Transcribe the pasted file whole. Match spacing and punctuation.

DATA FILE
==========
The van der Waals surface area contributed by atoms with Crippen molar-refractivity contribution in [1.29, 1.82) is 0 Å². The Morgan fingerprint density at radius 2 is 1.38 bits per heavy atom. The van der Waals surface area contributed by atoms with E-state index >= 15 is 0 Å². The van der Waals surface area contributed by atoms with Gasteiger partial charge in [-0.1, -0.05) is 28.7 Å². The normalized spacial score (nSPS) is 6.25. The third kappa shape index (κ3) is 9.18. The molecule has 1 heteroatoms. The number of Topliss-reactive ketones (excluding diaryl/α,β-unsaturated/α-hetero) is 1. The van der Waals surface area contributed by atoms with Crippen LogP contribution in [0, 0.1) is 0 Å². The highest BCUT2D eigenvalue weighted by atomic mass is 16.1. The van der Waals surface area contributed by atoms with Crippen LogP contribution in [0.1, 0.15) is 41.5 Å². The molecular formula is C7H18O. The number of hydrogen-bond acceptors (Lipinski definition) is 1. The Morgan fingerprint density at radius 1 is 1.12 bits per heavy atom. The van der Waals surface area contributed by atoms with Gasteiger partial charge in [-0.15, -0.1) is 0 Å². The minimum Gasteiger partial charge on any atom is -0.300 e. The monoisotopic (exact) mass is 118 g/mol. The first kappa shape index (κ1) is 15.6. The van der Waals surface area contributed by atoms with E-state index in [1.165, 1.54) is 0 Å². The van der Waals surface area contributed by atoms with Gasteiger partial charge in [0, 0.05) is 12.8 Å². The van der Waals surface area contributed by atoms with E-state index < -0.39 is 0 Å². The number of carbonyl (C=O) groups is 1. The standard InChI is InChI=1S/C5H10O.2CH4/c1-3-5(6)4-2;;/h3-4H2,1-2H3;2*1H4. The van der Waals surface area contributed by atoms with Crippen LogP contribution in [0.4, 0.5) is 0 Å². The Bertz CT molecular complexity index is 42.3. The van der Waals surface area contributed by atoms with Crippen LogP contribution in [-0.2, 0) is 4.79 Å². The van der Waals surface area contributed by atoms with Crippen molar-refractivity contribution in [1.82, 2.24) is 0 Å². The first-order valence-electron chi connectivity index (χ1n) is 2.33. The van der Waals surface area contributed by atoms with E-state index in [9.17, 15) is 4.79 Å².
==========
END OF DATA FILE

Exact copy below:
The van der Waals surface area contributed by atoms with Crippen molar-refractivity contribution in [1.29, 1.82) is 0 Å². The Morgan fingerprint density at radius 2 is 1.38 bits per heavy atom. The van der Waals surface area contributed by atoms with E-state index >= 15 is 0 Å². The van der Waals surface area contributed by atoms with Gasteiger partial charge in [-0.1, -0.05) is 28.7 Å². The normalized spacial score (nSPS) is 6.25. The third kappa shape index (κ3) is 9.18. The molecule has 1 heteroatoms. The number of Topliss-reactive ketones (excluding diaryl/α,β-unsaturated/α-hetero) is 1. The van der Waals surface area contributed by atoms with Crippen LogP contribution in [0, 0.1) is 0 Å². The highest BCUT2D eigenvalue weighted by atomic mass is 16.1. The van der Waals surface area contributed by atoms with Crippen LogP contribution in [0.1, 0.15) is 41.5 Å². The molecular formula is C7H18O. The number of hydrogen-bond acceptors (Lipinski definition) is 1. The Morgan fingerprint density at radius 1 is 1.12 bits per heavy atom. The van der Waals surface area contributed by atoms with Gasteiger partial charge in [-0.15, -0.1) is 0 Å². The minimum Gasteiger partial charge on any atom is -0.300 e. The monoisotopic (exact) mass is 118 g/mol. The first kappa shape index (κ1) is 15.6. The van der Waals surface area contributed by atoms with E-state index in [1.165, 1.54) is 0 Å². The van der Waals surface area contributed by atoms with Gasteiger partial charge in [0, 0.05) is 12.8 Å². The van der Waals surface area contributed by atoms with E-state index < -0.39 is 0 Å². The number of carbonyl (C=O) groups is 1. The standard InChI is InChI=1S/C5H10O.2CH4/c1-3-5(6)4-2;;/h3-4H2,1-2H3;2*1H4. The van der Waals surface area contributed by atoms with Crippen LogP contribution in [0.4, 0.5) is 0 Å². The Bertz CT molecular complexity index is 42.3. The van der Waals surface area contributed by atoms with Crippen LogP contribution in [-0.2, 0) is 4.79 Å². The van der Waals surface area contributed by atoms with Crippen molar-refractivity contribution in [1.82, 2.24) is 0 Å². The first-order valence-electron chi connectivity index (χ1n) is 2.33. The van der Waals surface area contributed by atoms with E-state index in [9.17, 15) is 4.79 Å².